Students in classrooms across the United States are a reflection of the diverse people, perspectives, histories, and values in our society. Yet if we were to take an inventory of classroom texts, curricula, and literacy materials across classrooms settings, we’d find that these instructional materials do not reflect the diversity of our students, let alone the diversity of our society.
Multiple studies have shown the power of using multicultural texts to address critical topics in classrooms—not only for students of color but for all students. Rudine Sims-Bishop provides a pedagogical basis for this in relation to literature as windows, mirrors, and sliding glass doors. She maintains that literature can serve as a mirror to those whose lives are reflected in texts that are read in the classroom. When students read about the lives and experiences of others, texts serve as a window.
Don’t Forget About Sliding Glass Doors
Ideas of representation and cultural awareness are central to the concept of windows and mirrors, but critical reflection and thoughtful action are central to the idea of literature as a sliding glass door, a concept similar to windows in that both present different experiences, but sliding glass doors also can represent a change in perspective about the possibilities in the real world that a particular text helps the reader to consider.
For example, Nancy Johnson, Melanie Koss, and Miriam Martinez discuss a student who read Wonder, a young adult novel about a boy with unsettling facial abnormalities, and wrote in his journal, “Yesterday when I was at the grocery store with my mom I saw a man with no arm. I looked away and then I thought of Auggie. I looked the man right in the eye and smiled. He smiled back.” Through such sliding glass door experiences, changes can happen in the minds and hearts of students, teachers, and thus the world.
Incorporating This Idea in the Classroom
When bringing the concept of literature as windows, mirrors, and sliding glass doors into the classroom, it’s imperative that you truly value the lives and experiences of all students. The goals are to validate students’ identities through providing mirrors, to develop their understanding through providing windows, and to show them how they can be changed by literature through providing sliding glass doors.
Examine texts: Consider the texts in your classroom library and the books you use as mentor texts for teaching English language arts standards or content area topics. Do they mirror your students’ lives? Do they reflect a diverse society?
Being intentional about text selection is key to honoring the lives and experiences of students. There are many websites that list books that represent a diverse society, such as What Do We Do All Day?, Lee and Low Books, and Cooperative Children’s Book Center.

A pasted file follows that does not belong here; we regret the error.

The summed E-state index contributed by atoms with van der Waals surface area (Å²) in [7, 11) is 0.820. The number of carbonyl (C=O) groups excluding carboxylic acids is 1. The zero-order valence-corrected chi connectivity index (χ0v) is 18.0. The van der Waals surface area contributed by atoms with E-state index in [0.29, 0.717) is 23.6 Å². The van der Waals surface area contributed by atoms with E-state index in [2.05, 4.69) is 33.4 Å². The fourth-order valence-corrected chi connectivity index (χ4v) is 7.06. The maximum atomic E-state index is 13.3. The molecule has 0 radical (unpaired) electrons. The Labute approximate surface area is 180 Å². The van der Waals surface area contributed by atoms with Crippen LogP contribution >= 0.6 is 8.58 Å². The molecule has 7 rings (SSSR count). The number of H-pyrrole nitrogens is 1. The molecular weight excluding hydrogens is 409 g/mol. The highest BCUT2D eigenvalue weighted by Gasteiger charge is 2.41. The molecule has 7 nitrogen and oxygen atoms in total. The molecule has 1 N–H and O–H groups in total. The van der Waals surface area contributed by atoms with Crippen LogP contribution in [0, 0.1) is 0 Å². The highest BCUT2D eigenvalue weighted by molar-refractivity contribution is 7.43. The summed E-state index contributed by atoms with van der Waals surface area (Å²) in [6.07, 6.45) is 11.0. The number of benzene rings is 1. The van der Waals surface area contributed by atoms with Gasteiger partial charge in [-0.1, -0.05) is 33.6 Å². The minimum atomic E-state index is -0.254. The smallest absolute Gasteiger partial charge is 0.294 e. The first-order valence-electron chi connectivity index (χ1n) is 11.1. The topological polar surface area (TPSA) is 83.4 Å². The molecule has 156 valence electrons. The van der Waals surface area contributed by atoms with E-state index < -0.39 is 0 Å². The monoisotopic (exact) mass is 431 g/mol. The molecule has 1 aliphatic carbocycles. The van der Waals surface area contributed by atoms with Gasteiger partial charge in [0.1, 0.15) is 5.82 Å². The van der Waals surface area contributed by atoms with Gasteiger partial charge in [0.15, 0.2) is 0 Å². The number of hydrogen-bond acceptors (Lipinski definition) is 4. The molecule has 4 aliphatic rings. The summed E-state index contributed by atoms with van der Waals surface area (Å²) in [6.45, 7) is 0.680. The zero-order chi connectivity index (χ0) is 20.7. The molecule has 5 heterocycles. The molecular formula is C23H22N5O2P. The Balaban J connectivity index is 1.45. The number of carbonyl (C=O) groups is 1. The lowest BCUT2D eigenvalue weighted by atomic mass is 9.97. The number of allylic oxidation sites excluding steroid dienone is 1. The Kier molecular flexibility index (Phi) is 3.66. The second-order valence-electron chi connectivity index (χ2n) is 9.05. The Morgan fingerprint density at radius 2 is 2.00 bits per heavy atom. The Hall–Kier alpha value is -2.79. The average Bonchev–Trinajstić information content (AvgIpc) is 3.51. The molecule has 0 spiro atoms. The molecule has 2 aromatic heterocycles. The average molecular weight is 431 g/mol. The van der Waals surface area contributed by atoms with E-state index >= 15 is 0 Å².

Be mindful: Many texts represent diverse people and contexts, but have negative or deficit stereotypes. Bena Hefflin developed guidelines for selecting quality multicultural children’s literature, and Eliza Braden and Sanjuana Rodriguez provide questions for teachers to examine texts with Latino families and stories of immigration that reflect real experiences.
Share various perspectives: It’s important to share books from diverse perspectives. Texts that portray different family structures, young children that live in different places, and families that have different norms are affirming for students, especially those whose lives are not typically reflected during learning experiences.
For example, Dear Primo is a popular children’s book about two cousins, one in Mexico and the other in the U.S., who write to each other about their daily lives. The Great Big Book of Families is a colorful book that describes different families across the world. Reading books about diverse families and home situations is important—doing so provides a window into different family structures.
Another way to share various perspectives is through content area literacy. Due to the lack of time to teach social studies and science, there has been an increased focus on this in elementary classrooms. Typically, standards and curriculum present historical accounts and scientific innovations from a predominantly Eurocentric perspective, limiting the understanding and reflection that literature as a sliding glass door provides.
When sharing the story of Christopher Columbus, for example, it’s important to be honest about history by layering the common narrative with his diary and the perspective of the Taino natives—a good example of this is found in the book Encounter.
And when discussing the civil rights movement, the common narrative of Rosa Parks refusing to get out of her seat because she was tired is a deletion of important facts. Using supplemental sources to show that Parks and other activists had attended the Highlander Folk School to learn how to protest and resist oppression can lead to a change in students’ perspective—a sliding glass door.
Use focused activities: When reading texts that present students with a sliding glass door, how do we engage them in rich, meaningful discussion? Discussion protocols such as QuICS or Sentence-Phrase-Word help students reflect on larger themes while focusing on individual words or events. QuICS is a reading response in which students record their initial thinking about a story by noting Questions, Interesting points, Connections, and Surprises. Sentence-Phrase-Word leads students to discuss why a particular word, a phrase, and a sentence from a text stood out to them.
In addition, small-group engagements such as literature circles or Socratic seminars provide opportunities for students to focus on critical questions and unpack deeper meanings of the texts that represent sliding glass door perspectives.